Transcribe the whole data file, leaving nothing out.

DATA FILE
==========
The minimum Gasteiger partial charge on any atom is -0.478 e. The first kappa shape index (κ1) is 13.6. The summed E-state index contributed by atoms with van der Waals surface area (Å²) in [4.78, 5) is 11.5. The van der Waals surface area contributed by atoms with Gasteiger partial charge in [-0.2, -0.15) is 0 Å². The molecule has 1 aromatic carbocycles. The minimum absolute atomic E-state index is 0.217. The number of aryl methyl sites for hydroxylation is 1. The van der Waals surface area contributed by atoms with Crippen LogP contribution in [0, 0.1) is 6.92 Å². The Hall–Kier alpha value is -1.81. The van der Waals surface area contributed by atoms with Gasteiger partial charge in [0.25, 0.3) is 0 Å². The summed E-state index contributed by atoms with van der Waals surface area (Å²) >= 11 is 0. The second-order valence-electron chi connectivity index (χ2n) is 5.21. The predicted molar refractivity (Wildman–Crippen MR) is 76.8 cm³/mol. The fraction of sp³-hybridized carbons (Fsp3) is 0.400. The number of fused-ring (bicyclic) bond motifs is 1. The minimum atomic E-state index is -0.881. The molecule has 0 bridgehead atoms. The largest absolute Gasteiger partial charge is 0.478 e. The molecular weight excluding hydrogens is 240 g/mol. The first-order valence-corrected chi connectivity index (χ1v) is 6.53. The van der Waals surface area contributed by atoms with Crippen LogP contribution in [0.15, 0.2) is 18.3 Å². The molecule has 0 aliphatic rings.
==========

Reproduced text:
The minimum Gasteiger partial charge on any atom is -0.478 e. The first kappa shape index (κ1) is 13.6. The summed E-state index contributed by atoms with van der Waals surface area (Å²) in [4.78, 5) is 11.5. The van der Waals surface area contributed by atoms with Gasteiger partial charge in [-0.2, -0.15) is 0 Å². The molecule has 1 aromatic carbocycles. The minimum absolute atomic E-state index is 0.217. The number of aryl methyl sites for hydroxylation is 1. The van der Waals surface area contributed by atoms with Crippen LogP contribution in [0, 0.1) is 6.92 Å². The Hall–Kier alpha value is -1.81. The van der Waals surface area contributed by atoms with Gasteiger partial charge in [0.25, 0.3) is 0 Å². The summed E-state index contributed by atoms with van der Waals surface area (Å²) >= 11 is 0. The second-order valence-electron chi connectivity index (χ2n) is 5.21. The predicted molar refractivity (Wildman–Crippen MR) is 76.8 cm³/mol. The fraction of sp³-hybridized carbons (Fsp3) is 0.400. The number of fused-ring (bicyclic) bond motifs is 1. The minimum atomic E-state index is -0.881. The molecule has 0 bridgehead atoms. The largest absolute Gasteiger partial charge is 0.478 e. The molecular weight excluding hydrogens is 240 g/mol. The first-order valence-corrected chi connectivity index (χ1v) is 6.53. The van der Waals surface area contributed by atoms with Crippen LogP contribution in [0.15, 0.2) is 18.3 Å². The molecule has 0 aliphatic rings.